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Figure 1 Hyperpigmentation of blepharoplasty incisions after treatment (B)

The upper eyelid extends superiorly to the eyebrow,

which separates it from the forehead. The upper eyelid skin crease (superior palpebral sulcus) is approximately 8–11 mm superior the eyelid margin and is formed by the attachments of the superficial insertion of levator aponeurotic fibres (8–9 mm in men, 9–11 mm in women). The inferior eyelid fold (inferior palpebral sulcus), which is seen more frequently in children, runs from 3 mm inferior to the medial lower lid margin to 5 mm inferior to the lateral lid margin. The nasojugal fold runs inferiorly and laterally from

the inner canthal region along the depression of separation of the orbicularis oculi, forming the tear trough. The malar fold runs inferiorly and medially from the outer canthus toward the inferior aspect of the nasojugal fold. The open eye represents the palpebral fissure between

the lid margins, which is 28–30 mm in length and approximately 9 mm in maximum height. The distance between the medial canthus to the mid-line of the nose is approximately 15 mm. The skin of the eyelids is the thinnest of the body

tear film maintenance, by distributing a protective and

optically important tear film over the cornea during blinking; and in tear flow by their pumping action on the conjunctival and lacrimal sacs4

. The structures that must be considered

in eyelid anatomy are the skin, subcutaneous tissue, the orbicularis oculi muscle, the submuscular areolar tissue, the fibrous layer consisting of both the upper and lower tarsus and the orbital septum; the lid retractors of the upper and lower lids; and the retroseptal fat pads and the conjunctiva. The orbital septum represents the anatomic boundary

between the tissue of the lid and the orbital tissue. The upper and lower lids can be considered similar structures with differences mainly in the lid retractor arrangement.

The orbicularis oculi muscle can be divided into the orbital and

palpebral parts, with the latter being divided further into the pre-septal and pre-tarsal portions.

(≤1 mm). The nasal portion of the eyelid skin has fine hairs and more sebaceous glands than the temporal aspect. The transition from this thin eyelid skin to the thicker skin of the eye brow and the cheek skin is evident. Fat is sparse in pre-septal and pre-orbital skin, and is entirely absent from pre-tarsal skin. Subcutaneous tissue is absent over the medial and lateral palpebral ligaments, where the skin is adherent to the underlying fibrous tissue.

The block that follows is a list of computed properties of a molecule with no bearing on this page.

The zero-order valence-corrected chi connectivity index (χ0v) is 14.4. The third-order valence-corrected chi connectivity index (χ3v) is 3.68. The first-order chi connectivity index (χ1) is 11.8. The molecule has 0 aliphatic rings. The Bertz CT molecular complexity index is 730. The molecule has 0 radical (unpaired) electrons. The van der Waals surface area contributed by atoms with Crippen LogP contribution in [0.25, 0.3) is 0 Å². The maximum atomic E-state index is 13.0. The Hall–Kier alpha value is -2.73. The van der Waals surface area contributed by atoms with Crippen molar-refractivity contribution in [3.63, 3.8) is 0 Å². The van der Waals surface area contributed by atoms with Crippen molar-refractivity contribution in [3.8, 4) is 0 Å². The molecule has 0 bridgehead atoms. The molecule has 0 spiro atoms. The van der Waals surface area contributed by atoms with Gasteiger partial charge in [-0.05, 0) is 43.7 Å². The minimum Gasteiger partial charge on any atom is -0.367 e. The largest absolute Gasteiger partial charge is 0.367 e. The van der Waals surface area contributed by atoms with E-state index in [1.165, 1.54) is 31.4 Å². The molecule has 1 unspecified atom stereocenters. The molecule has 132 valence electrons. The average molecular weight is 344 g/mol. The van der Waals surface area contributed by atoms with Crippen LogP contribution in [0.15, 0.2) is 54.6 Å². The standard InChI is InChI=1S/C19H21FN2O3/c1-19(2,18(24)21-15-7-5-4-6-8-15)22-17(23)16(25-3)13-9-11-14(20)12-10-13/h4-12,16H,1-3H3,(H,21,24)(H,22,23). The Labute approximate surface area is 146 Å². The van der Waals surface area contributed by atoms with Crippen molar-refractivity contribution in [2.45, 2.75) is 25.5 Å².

The orbicularis oculi muscle The orbicularis oculi muscle is one of the superficial muscles of facial expression.

Invested by the superficial muscle-aponeurotic system (SMAS), muscle contracture is translated to movement of the overlying tissues by the fibrous septa extending from the SMAS into the dermis. The orbicularis oculi muscle can be divided into the orbital and palpebral parts, with the latter being divided further into the pre-septal and pre-tarsal portions. The palpebral portion is used in blinking and voluntary winking, while the orbital portion is used in forced closure. Facial nerve innervation arises from the temporal branches and zygomatic branches of the facial nerves. The orbital portion extends in a wide, circular fashion

32 ❚

Figure 2 Laser blepharoplasty of upper and lower lids

November/December 2012 |

around the orbit. It has a curved origin from the medial orbital margin, being attached to the superior orbital margin, maxillary process of the frontal bone, and medial palpebral ligament. The fibres from the upper and lower lid join laterally to form the lateral palpebral raphe, which is attached to the overlying skin. The pre-tarsal portion lies anterior to the tarsus; submuscular areolar tissue consists of variable loose connective tissue. Superior continuance in this submuscular plane arrives at the retro-orbicularis oculi fat (ROOF), which is best developed in the eyebrow region. Additionally, the suborbicularis oculi fat (SOOF) is found in the lower lid in a continuance of this plane. The tarsal plates are composed of dense

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